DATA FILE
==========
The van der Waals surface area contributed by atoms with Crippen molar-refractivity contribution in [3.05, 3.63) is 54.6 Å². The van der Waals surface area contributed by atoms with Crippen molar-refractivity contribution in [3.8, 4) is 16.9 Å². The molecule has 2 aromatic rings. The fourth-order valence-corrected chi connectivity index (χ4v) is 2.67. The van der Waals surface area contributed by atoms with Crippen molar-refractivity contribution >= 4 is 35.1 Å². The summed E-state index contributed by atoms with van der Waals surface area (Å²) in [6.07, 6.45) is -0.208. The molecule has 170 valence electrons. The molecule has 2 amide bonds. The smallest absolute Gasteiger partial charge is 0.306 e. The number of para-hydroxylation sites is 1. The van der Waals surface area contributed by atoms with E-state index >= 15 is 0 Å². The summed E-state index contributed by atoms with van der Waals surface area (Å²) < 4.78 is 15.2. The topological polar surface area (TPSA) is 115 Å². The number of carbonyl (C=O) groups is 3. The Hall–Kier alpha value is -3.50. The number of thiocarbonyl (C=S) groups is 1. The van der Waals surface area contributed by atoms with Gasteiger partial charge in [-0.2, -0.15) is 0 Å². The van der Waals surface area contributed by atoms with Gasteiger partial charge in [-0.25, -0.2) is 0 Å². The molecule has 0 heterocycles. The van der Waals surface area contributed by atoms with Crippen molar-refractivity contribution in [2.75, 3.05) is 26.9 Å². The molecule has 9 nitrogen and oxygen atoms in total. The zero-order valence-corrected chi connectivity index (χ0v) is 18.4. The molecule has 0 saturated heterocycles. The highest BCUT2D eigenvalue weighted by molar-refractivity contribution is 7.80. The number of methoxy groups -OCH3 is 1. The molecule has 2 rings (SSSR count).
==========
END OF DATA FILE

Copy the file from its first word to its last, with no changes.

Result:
The van der Waals surface area contributed by atoms with Crippen molar-refractivity contribution in [3.05, 3.63) is 54.6 Å². The van der Waals surface area contributed by atoms with Crippen molar-refractivity contribution in [3.8, 4) is 16.9 Å². The molecule has 2 aromatic rings. The fourth-order valence-corrected chi connectivity index (χ4v) is 2.67. The van der Waals surface area contributed by atoms with Crippen molar-refractivity contribution >= 4 is 35.1 Å². The summed E-state index contributed by atoms with van der Waals surface area (Å²) in [6.07, 6.45) is -0.208. The molecule has 170 valence electrons. The molecule has 2 amide bonds. The smallest absolute Gasteiger partial charge is 0.306 e. The number of para-hydroxylation sites is 1. The van der Waals surface area contributed by atoms with E-state index >= 15 is 0 Å². The summed E-state index contributed by atoms with van der Waals surface area (Å²) < 4.78 is 15.2. The topological polar surface area (TPSA) is 115 Å². The number of carbonyl (C=O) groups is 3. The Hall–Kier alpha value is -3.50. The number of thiocarbonyl (C=S) groups is 1. The van der Waals surface area contributed by atoms with Gasteiger partial charge in [-0.2, -0.15) is 0 Å². The van der Waals surface area contributed by atoms with Gasteiger partial charge in [-0.25, -0.2) is 0 Å². The molecule has 0 heterocycles. The van der Waals surface area contributed by atoms with Crippen molar-refractivity contribution in [2.75, 3.05) is 26.9 Å². The molecule has 9 nitrogen and oxygen atoms in total. The zero-order valence-corrected chi connectivity index (χ0v) is 18.4. The molecule has 0 saturated heterocycles. The highest BCUT2D eigenvalue weighted by molar-refractivity contribution is 7.80. The number of methoxy groups -OCH3 is 1. The molecule has 2 rings (SSSR count).